A fresh look at compound growth

Dec. 1, 2006
“Don’t tell me about compound growth! Tell me how to implement it in my life!” When I raise the topic of compound growth while speaking, sometimes I feel this concept has become as exciting as the national budget deficit.

Breakthrough Financial Planning | Brian Hufford, CPA, CFP®

“Don’t tell me about compound growth! Tell me how to implement it in my life!” When I raise the topic of compound growth while speaking, sometimes I feel this concept has become as exciting as the national budget deficit. This is too bad because I have learned that an understanding of compound growth would radically change how financial decisions are made every year. For instance, the simple decision of how to buy a car (lease/loan/pay cash) is critical to the implementation of compound growth. Let me explain how.

You have probably heard all of the Wow! stories of compound growth. One of the original stories relates to folding a piece of paper in half 40 times. While I have not done the math, the story goes that - by the 40th fold - the paper would reach to the moon and back. Wow! So what? What does this have to do with buying a car?

The problem with most compound growth examples is that they really don’t guide day-to-day decision making. Because of this, I wanted to create a fresh way to understand and implement compound growth.

I think this has been accomplished with a teaching tool I call Doubling by Fives™. You probably have heard of the Rule of 72. It describes a mathematical model of how long it takes to double a fixed savings amount. Doubling by Fives is different. Instead of looking at a fixed amount in savings, it looks at what happens to savings accumulation when you save the same amount every year.

For instance, if one of your staff members saves $10,000 in your 401(k) plan each year, how much will it be worth in five, 10, 15, 20, 25 or 30 years? The progression with a 10 percent return is close to the progression: 7.5 times, 15 times, 30 times, 60 times, etc. So the progression in savings goes $75,000, $150,000, $300,000, etc., and increases to $2.4 million in 30 years.

The principle of Doubling by Fives has taught me how important it is to make wise decisions in how to pay for large capital expenditures in the dental office and at home. In addition, the decision of how to repay debt becomes a major - if not the major - financial decision a dentist might face.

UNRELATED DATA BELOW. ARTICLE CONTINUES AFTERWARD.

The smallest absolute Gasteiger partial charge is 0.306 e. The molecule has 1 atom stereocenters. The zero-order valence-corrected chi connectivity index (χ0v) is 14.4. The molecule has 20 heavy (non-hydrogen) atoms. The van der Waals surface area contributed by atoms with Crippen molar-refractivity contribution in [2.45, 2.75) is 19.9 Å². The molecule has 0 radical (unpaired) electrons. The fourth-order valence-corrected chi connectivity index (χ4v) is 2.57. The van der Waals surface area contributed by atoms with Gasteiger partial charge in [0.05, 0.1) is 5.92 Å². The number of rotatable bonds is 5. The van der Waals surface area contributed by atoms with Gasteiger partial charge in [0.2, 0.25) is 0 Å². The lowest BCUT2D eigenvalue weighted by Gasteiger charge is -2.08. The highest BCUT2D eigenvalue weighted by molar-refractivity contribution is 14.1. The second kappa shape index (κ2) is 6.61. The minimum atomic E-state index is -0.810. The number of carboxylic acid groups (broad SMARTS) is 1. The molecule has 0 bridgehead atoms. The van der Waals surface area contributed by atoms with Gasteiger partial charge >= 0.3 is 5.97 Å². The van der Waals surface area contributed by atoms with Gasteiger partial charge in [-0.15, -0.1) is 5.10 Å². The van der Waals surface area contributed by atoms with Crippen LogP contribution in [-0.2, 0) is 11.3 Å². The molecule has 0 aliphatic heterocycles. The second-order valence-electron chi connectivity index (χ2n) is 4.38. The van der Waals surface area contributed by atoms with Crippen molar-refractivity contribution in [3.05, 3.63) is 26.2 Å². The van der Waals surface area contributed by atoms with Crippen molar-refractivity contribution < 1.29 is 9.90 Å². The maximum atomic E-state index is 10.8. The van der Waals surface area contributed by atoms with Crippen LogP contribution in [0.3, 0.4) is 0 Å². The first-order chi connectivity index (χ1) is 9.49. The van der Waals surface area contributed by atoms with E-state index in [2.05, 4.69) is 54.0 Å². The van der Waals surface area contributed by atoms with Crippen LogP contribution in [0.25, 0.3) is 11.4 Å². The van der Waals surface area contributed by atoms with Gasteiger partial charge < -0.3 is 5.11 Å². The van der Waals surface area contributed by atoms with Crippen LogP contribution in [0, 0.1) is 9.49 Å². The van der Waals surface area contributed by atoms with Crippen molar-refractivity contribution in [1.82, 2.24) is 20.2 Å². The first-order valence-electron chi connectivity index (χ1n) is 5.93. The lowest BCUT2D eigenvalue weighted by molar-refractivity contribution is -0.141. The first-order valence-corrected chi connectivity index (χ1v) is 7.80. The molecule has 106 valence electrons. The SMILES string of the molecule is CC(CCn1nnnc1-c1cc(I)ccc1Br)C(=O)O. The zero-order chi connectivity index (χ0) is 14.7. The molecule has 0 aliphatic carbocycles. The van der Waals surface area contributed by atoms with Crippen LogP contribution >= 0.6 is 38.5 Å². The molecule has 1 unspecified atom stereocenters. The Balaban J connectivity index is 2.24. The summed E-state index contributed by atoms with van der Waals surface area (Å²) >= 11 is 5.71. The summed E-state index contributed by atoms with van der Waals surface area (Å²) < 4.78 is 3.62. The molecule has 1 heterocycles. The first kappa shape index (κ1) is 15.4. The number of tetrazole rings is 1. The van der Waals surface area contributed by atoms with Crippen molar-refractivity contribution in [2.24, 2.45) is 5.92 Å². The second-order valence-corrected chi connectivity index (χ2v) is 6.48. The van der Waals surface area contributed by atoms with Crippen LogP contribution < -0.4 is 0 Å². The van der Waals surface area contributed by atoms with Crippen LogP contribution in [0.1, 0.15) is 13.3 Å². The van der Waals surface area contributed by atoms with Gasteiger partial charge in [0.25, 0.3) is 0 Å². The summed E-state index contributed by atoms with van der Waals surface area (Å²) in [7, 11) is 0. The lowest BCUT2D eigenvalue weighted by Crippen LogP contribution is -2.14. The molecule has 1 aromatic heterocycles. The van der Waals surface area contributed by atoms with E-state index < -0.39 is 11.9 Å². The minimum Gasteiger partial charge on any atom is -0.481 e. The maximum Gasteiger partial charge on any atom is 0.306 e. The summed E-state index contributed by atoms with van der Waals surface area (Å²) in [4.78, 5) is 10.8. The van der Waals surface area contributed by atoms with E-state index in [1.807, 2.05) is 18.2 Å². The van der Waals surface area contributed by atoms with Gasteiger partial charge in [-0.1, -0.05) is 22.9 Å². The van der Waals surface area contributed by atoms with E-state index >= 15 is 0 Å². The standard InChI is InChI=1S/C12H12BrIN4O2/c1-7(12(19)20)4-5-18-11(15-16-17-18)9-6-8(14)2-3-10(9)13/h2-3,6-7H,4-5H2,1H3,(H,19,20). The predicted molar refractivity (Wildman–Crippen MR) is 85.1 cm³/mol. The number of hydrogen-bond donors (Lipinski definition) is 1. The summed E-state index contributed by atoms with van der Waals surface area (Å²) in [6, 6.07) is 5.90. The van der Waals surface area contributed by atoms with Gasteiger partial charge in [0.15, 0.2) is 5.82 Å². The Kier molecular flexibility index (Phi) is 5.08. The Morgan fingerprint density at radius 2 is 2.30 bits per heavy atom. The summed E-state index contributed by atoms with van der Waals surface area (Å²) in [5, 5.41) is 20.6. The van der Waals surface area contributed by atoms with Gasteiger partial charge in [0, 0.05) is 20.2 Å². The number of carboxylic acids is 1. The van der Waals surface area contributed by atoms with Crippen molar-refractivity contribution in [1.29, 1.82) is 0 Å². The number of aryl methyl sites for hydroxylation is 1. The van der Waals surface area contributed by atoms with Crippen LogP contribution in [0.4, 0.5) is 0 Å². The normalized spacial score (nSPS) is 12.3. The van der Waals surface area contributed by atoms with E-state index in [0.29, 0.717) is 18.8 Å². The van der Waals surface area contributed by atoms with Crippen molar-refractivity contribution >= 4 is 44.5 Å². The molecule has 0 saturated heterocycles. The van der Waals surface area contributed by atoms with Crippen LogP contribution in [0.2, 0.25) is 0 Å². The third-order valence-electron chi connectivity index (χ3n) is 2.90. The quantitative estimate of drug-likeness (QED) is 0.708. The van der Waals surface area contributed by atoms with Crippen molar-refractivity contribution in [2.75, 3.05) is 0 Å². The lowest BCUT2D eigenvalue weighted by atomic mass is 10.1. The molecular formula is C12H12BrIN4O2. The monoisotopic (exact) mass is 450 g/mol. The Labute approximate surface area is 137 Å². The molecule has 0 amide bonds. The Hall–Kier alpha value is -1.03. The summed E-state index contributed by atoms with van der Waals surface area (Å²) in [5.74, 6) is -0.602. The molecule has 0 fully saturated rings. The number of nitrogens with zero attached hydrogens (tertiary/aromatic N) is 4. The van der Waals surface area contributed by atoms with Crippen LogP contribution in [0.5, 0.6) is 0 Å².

If a 35-year-old doctor decides, for instance, to wait 10 years to start saving $40,000 per year in a retirement plan, how much does that cost the individual at age 65? Most doctors don’t think about saving for retirement until age 45. Perhaps a dentist wants to first pay down student loans or pay off a practice purchase loan, then wait until age 45 to begin saving.

Perhaps a dentist wants to pay cash for cars and equipment in the practice in order to “stay out of debt.” In the above example, this seemingly harmless decision to focus on repaying debt first or paying cash - and then begin saving 10 years later at age 45 - costs the dentist $7.2 million at age 65. Yes, the amount lost is $7.2 million!

After only 20 years of five-year doubling, the $40,000 per year grows to $2.4 million. After 30 years, the amount increases to $9.6 million! The last two doubles are $4.8 million and $9.6 million.

At Hufford Financial, we talk about how important it is to make financial decisions with intent instead of instinct. Instinctively, it seems that paying debt first and then saving is the best financial decision. After all, look at how much interest can be saved. The earth looks flat, instinctively, but it isn’t. While debt management is important, annual savings is the critical issue. Compound growth illustrates this fact. Make sure that you protect your annual savings by planning for large expenditures.

So, in 2007, be sure you have a savings goal and that equipment purchases and large capital expenditures do not sabotage savings. Implement compound growth in your life. Stop saving what is left over.

Brian Hufford, CPA, CFP®, is president of Hufford Financial Advisors, LLC, an independent, fee-only planning firm that helps dentists achieve financial peace of mind. Upcoming Hufford Financial Advisors’ Financial Breakthrough Workshop dates and locations are listed at www.huffordfinancial.com. The company is recognized as the only strategic alliance partner for financial planning services for the Academy of General Dentistry. Contact Hufford at (888) 470-3064, or at [email protected].

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